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Conflicts have serious effects on food security

OPINION
By Lynet Otieno | May 21st 2022 | 3 min read
By Lynet Otieno | May 21st 2022
OPINION
Eshilunyire Primary School pupils in Butere sub-county during 4K-club sack mount farming in promoting food security. [Jackline Inyanji, Standard]

For the nearly one hour taken to write this article, 75 humans may have lost their lives to severe hunger somewhere in East Africa, particularly in Kenya, Ethiopia and Somalia.

This is as per latest estimates by Oxfam and Save The Children in a report dubbed “Dangerous Delay 2: The Cost of Inaction”, which says at least one person dies of hunger in the region every 48 seconds courtesy of “conflict, Covid-19, climate crisis and inflationary and market pressures accelerated by the current conflict in Ukraine”.

These are not just numbers, but precious human lives, some depended upon by several others. Such deaths do not only therefore mean loss of the particular lives but also devastating disruption of economic, mental and even social aspects of a people’s lives, a clear vicious circle, considering the causes of the deaths already reported. But it also saying a little more; that whatever response the affected regions are getting internally and from outside is too little, and arriving when the damage is done.

That conflict is undermining food security, hence nutrition, is undeniable, as in Ethiopia’s Tigray, where many aspects of life have been disrupted and people cannot produce food, especially through rain-fed agriculture. The freedom to choose and afford food is limited in conflict situations the moment people's work and movement is curtailed, causing them to be reliant on aid, whose sustainability is dependent on other nations’ commitment. For many a farmer it is more than double loss, including that of livelihoods through sale of surplus produce.

The war in Ukraine is causing scarcity of certain goods in Eastern Africa, pushing up the cost of living and reducing affordability of balanced diet. Even without conflict, the region was already suffering effects of climate change, with Kenya alone witnessing human deaths and loss of livestock in Marsabit and several other areas. In 2021, before the war in Ukraine began, Food and Agriculture Organisation raised the alarm on nutrition and hunger situation globally, blaming it on most of the drivers now mentioned by Oxfam and Save The Children.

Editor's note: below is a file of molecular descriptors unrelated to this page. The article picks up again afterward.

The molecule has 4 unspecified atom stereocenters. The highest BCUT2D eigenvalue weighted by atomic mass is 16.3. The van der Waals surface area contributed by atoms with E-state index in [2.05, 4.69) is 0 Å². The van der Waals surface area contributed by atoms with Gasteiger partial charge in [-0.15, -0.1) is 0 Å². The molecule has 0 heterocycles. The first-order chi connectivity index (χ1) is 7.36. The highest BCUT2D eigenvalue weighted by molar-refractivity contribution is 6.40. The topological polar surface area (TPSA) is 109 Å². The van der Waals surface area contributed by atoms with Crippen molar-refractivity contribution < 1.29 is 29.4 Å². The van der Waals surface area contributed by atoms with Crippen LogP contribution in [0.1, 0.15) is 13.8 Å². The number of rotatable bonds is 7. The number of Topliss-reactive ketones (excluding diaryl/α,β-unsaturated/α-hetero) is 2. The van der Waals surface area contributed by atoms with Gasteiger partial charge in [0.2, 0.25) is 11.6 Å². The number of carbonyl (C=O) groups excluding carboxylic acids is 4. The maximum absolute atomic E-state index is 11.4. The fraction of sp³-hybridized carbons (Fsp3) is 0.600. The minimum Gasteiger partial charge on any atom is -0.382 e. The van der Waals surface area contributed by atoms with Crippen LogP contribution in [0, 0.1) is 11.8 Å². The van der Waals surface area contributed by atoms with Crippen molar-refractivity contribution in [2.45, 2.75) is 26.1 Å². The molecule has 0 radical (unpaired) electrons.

But how bad can things get! When humans begin to die at this rate, focus shifts to mere survival. The affected areas are witnessing stunted growth for children, physically and cognitively, due to poor nutrition. Even affording a glass of milk in a week may be a dream. No one thinks of education when they are frail from hunger and causal diseases, while smaller conflict over resources are likely. In certain areas, access to family planning products is not a basic need, leading to unwanted pregnancies. For some, the more the children, the higher the chances of surviving the famine.

This is the sure road to poverty, illiteracy, underdevelopment and slower economic growth.

Since “there is no vaccine for hunger”, as the report puts it, this is clearly a desperate call for urgent, deliberate and timely response to the crisis to save communities ravaged by effects of climate change and conflict.

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